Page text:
Canada

Canadian Credit Growth Falls To Lowest Level Since 2010, As Businesses Cool On Debt

Canadians might be running out of reasons to borrow cash, as total credit growth dips. Bank of Canada (BoC) data shows combined credit growth of businesses and households reached a new high in November. Despite the large number, the rate of growth is falling to levels not seen since the great recession.

Credit Growth

Credit growth is an important sign of economic confidence, without actually asking people. In fact, some analysts prefer it to confidence surveys, since it is behavior in action. Surveys reflect self-perceived behavior – which has limited use. Would you trust economic views based on a self-assessment of your neighbor? Exactly.

The basics are straightforward – growth is a good, shrinking is bad, with a few exceptions. When credit growth accelerates, it’s a sign that households and businesses expect the economy to grow. When it shrinks, it’s a sign that households and businesses don’t see growth, or are tapped out. After all, most credit is borrowed and extended when people think they can pay off their bills. People hoard their income and cash, when they aren’t overly confident in their future… or their bills are so high, servicing costs don’t leave a lot. Got it? Let’s dive into these numbers.

Canadian Credit Growth Slows To The Lowest Level Since 2010

Canadians aren’t all that keen on borrowing right now, as credit growth dips. Institutional lenders held $4.50 trillion in outstanding debt in November, up 0.22% from a month before. This works out to a 4.41% increase compared to last year. The rate of growth is now the lowest pace since October 2010. Surprisingly, consumer credit growth is picking up, while business growth is now falling.

Canadian Total Credit Growth

The 12-month percent change in the amount of outstanding business and consumer credit, combined.

Source: Bank of Canada, Better Dwelling.

Household Credit Growth Rises To The Highest Level In A Year

Canadian households aren’t borrowing like they used to, but it’s picking up. Household credit represented $2.25 trillion of the total in November, up 0.29% from a month before. Compared to the same month last year, the outstanding balance is 3.88% higher. The numbers are off of multi-decade lows for growth, but it’s the highest rate since June 2018. Borrowing is seeing a mild recovery thus far, driven by a return to mortgage borrowing.

Canadian Total Credit

Total debt held by Canadian households, in Canadian dollars.

Source: Bank of Canada, Better Dwelling.

Canadian Businesses Are Borrowing At The Slowest Pace In Years

Canadian businesses are shifting expectations, and slowing their borrowing. Businesses represented the other $2.24 trillion of outstanding credit in November, up 0.16% from a month before. Compared to the same month last year, this represents a 4.93% increase. This is the lowest level of growth since June 2016.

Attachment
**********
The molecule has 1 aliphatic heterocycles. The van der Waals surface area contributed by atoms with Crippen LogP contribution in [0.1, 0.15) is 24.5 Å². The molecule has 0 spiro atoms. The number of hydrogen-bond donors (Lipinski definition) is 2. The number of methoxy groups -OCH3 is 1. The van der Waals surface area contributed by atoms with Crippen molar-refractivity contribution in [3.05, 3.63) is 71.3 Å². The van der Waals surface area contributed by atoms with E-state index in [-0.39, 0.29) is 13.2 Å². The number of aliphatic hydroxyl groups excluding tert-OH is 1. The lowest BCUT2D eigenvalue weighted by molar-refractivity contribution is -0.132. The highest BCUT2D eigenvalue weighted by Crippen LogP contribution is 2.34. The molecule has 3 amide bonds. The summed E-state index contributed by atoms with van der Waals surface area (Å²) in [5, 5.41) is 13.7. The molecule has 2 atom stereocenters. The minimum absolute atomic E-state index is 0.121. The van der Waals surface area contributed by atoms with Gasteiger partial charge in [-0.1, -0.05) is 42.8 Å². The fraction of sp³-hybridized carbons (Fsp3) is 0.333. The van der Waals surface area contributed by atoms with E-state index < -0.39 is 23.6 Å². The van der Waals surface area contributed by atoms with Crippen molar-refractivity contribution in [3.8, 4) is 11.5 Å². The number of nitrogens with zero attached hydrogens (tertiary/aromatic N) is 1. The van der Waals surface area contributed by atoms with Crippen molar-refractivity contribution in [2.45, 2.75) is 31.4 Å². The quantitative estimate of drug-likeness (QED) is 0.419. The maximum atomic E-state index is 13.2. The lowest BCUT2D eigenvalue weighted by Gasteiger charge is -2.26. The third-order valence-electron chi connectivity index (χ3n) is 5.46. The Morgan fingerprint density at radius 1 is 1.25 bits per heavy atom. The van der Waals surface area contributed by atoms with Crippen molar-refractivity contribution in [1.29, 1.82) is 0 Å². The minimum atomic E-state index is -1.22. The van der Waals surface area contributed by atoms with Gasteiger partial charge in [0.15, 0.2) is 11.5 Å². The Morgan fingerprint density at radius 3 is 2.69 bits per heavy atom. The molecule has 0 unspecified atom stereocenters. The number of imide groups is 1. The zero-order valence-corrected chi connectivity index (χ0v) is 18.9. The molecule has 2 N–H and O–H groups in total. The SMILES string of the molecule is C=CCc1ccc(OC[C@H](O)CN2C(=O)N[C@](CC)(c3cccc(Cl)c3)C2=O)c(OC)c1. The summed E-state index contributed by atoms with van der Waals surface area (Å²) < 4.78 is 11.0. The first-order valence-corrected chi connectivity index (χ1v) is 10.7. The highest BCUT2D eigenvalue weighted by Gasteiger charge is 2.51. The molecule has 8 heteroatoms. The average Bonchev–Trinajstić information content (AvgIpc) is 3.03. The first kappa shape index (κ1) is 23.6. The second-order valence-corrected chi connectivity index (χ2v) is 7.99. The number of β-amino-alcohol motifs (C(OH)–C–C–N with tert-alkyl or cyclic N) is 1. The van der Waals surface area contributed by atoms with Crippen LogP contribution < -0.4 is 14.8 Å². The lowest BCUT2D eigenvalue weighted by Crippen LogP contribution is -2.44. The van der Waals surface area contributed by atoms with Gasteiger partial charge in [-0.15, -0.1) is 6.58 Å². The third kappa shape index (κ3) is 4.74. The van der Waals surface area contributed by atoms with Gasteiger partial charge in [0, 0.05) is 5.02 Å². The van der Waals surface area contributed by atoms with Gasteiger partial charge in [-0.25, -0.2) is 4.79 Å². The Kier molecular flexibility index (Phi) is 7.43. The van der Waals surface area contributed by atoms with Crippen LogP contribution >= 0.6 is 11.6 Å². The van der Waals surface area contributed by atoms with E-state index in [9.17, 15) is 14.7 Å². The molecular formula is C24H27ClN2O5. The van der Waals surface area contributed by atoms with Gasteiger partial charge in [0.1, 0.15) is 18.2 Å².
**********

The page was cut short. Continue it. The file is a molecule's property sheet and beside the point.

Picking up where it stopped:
Canadian Total Credit Growth

The 12-month percent change in the amount of outstanding business and consumer credit.

Source: Bank of Canada, Better Dwelling.

The low credit growth may not seem like a big deal when looked at separately. Both indicators have had recent prints where they’ve seen lower growth, and it wasn’t a big deal. However, both indicators are showing very low growth at the same time. This is leading to unusually low combined credit growth, rarely seen outside of regional recessions. The issue is likely indicative of a bigger issue on the horizon.

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5 Comments

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  • Winnie The Pooh 2 months ago

    Chart 3. Watch for the pinch. 🦞

  • Ethan Wu 2 months ago

    Important point for next time: Most credit growth for business and households are mortgages. The whole economy is banking on real estate right here.

  • SH 2 months ago

    Organized real estate needs the credit impulse to continue in order to keep the party going. Hence the effort to kill B20.

  • Joseph 2 months ago

    SH, sadly, they’ve already destroyed any opportunity low to middle classers would have had to join in the party by putting in the restrictions. Now’s the time the gov should keep it on, once house prices have already skyrocketed. Now’s the time that buying a property could hand-cuff so many. The houses can’t keep increasing at the paces they have been increasing.

    There’s still likely some money to be made, but not like over the last 5 years. It’s sad how the gov implemented this, arguing it was to help people not exceed their boundaries. In the end, all it did was to stop those who could have taken advantage of the steep house price increases from ever getting the chance to do so over the last 2 years. If the gov decided to do what you say (take out the restrictions) just to appease the realtor industry (FIRE industry), then I can see that being a giant factor in bringing the whole system down.

    I cannot wait until buying a house is done electronically. It should have already been put into place (widely used by now). It will be nice not having these exorbitant costs tacked on to a house purchase. Literally, a monkey could sell a house in these times. And due to it’s cuteness, might even get more clientele than the average realtor.

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